She looked out the window at the blue sky, at the tree waving in the breeze. She looked at the speakers. She nodded. She smiled. She felt moved. She felt glad it wasn’t her. She felt grateful. She opened her heart. She resisted. She checked out. She checked in. When the Newcomer Sebastian shared, choked with grief, she nodded with the room when he said, something about walking his neighborhood in fear for his life, about “being jumped,” “total isolation,” “the plundering of queer bodies,” “shame.” The hour gradually passed.

“Number 68,” the ticket person said.

The reader looked up from her folded hands and smiled. Her number had been called.

“My name is Juno and I am a Survivor,” she began.

Gaga Garbage

In January 2018, China’s National Sword policy brought the globe into awareness of its waste crisis. Well-intentioned people attempted to quit using plastics. But these measures were no match for a throw away economy where the highest good was too often in conflict with profit. Corporate citizenship had long stunted arguments for social justice and sustainability across all sectors.

A helplessness came over us as we rinsed out our produce bags and refilled them until they frayed and fell apart, landing in the waste basket along with all the plastics we could not avoid. A person could look around her household, or even into her bag and see plastic, plastic, plastic. And a need for more as these fragile items cracked and broke around us.

Companies that had once asked us to put our sorted recyclables into color coded bins on the sidewalks, instead quit collecting glass. Papers were poured into a common bin where they were soaked and polluted with grease and fluids from the other containers. Or paper was bagged in plastic.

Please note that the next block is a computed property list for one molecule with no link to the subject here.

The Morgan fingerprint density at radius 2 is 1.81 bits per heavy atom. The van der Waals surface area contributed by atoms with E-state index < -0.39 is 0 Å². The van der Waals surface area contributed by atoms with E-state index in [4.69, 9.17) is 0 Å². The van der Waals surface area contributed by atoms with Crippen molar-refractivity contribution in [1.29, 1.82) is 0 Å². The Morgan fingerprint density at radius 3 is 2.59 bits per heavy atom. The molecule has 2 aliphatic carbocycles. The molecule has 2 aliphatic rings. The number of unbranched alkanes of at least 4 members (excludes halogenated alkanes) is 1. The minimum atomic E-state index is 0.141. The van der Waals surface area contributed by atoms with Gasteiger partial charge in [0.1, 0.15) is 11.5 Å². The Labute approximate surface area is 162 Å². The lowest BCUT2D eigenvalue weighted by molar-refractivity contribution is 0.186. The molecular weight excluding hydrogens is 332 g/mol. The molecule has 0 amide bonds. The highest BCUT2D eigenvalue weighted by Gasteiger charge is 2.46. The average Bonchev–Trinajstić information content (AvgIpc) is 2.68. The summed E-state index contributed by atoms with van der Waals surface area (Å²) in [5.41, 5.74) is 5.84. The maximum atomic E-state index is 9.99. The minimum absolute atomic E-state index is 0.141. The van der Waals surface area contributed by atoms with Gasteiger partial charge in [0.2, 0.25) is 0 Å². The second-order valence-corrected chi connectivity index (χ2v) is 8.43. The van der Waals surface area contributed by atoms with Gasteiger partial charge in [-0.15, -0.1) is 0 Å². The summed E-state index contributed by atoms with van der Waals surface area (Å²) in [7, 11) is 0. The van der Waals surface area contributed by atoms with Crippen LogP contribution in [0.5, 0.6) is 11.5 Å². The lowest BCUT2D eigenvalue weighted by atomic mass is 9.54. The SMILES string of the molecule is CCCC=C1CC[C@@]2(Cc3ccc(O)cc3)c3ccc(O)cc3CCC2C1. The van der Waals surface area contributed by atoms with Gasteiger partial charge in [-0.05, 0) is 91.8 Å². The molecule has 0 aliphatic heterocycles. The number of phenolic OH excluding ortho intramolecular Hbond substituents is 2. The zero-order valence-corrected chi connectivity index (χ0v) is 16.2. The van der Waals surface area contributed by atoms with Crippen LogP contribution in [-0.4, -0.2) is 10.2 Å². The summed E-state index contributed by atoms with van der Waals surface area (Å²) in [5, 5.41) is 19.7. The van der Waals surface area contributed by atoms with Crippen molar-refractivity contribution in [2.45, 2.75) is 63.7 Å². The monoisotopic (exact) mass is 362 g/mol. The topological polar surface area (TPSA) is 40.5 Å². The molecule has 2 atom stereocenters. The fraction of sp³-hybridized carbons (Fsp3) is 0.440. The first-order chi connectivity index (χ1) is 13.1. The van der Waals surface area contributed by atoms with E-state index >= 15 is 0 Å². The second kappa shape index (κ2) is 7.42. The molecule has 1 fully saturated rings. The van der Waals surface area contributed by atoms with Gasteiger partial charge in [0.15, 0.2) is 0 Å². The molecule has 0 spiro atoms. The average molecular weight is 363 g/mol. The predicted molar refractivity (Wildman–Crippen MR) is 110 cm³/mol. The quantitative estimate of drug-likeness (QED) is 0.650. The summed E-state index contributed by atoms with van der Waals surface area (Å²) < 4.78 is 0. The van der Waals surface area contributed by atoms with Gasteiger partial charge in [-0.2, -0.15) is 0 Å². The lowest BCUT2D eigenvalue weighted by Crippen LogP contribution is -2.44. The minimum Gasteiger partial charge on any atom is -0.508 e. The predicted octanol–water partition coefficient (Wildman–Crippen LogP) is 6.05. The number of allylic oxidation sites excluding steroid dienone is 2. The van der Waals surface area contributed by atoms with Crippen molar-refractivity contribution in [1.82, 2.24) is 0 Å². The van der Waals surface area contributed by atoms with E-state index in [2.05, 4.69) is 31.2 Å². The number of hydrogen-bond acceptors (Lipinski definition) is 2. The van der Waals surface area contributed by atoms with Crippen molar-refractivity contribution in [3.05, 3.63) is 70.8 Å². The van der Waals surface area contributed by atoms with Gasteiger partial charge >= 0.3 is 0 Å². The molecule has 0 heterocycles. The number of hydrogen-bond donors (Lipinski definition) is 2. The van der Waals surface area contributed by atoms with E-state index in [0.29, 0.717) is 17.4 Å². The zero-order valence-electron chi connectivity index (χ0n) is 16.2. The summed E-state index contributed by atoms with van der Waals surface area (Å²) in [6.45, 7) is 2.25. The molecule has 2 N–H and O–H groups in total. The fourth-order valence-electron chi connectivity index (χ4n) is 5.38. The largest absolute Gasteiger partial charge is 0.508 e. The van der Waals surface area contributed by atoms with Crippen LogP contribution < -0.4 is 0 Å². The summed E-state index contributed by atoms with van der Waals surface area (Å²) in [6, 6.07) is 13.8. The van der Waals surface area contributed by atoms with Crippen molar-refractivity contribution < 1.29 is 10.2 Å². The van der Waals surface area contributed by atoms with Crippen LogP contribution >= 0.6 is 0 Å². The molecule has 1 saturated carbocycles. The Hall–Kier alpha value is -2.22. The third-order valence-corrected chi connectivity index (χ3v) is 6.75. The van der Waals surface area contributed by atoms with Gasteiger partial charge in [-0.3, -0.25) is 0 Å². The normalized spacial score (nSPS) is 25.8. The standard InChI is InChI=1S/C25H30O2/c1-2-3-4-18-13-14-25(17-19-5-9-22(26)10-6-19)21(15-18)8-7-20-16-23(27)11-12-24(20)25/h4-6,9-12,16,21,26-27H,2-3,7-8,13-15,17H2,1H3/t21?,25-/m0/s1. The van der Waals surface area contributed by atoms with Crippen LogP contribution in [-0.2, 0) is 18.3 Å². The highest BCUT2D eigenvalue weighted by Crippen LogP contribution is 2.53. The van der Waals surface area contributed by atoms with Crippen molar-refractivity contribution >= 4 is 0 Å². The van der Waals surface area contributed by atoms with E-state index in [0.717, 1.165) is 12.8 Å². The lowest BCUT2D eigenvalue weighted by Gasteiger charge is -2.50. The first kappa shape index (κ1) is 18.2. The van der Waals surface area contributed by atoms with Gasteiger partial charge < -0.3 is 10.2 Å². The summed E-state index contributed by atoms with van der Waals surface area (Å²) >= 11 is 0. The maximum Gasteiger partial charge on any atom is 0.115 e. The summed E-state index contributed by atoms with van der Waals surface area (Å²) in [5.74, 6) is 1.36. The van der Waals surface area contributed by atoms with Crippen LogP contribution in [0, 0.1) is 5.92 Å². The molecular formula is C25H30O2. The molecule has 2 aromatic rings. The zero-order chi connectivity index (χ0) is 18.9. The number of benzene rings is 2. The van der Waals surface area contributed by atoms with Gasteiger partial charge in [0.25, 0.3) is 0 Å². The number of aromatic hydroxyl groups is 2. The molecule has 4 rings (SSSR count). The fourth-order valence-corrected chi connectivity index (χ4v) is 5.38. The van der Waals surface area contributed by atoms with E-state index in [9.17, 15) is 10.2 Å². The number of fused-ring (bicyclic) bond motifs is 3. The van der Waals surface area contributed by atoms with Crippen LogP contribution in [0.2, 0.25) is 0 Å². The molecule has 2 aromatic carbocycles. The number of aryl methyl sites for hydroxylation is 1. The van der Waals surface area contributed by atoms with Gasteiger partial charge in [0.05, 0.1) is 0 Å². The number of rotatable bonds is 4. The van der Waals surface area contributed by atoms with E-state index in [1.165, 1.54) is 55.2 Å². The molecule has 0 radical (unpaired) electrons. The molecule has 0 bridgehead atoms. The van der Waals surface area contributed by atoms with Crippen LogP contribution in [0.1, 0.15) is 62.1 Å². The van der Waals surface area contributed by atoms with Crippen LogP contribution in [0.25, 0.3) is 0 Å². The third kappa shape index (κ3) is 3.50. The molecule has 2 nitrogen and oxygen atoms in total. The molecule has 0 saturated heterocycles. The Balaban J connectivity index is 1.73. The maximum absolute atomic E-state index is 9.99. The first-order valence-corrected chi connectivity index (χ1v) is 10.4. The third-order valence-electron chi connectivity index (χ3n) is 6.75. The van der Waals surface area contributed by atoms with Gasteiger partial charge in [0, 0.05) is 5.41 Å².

Gone were the days when a little girl could smash her dad’s beer cans in an afternoon of cathartic stomping, then take them down to make a bit of cash for a new toy or some candy.

These were just some of the depressing thoughts.

So, when the reader began to speak of garbage, the golden women listened.

For us, it seemed to be a wonderful charitable act that resolved one of the heavy worries we lived with.

A shiny postcard came into our boxes offering garbage and recyclable collection service for a mere $5 a week. And then, as these concerns grew, we began to see all of our waste taken away for free. Bulky, hazardous, green. A fleet of shining, quiet trucks driven by matter of fact, courteous drivers moved in the early mornings through our neighborhoods.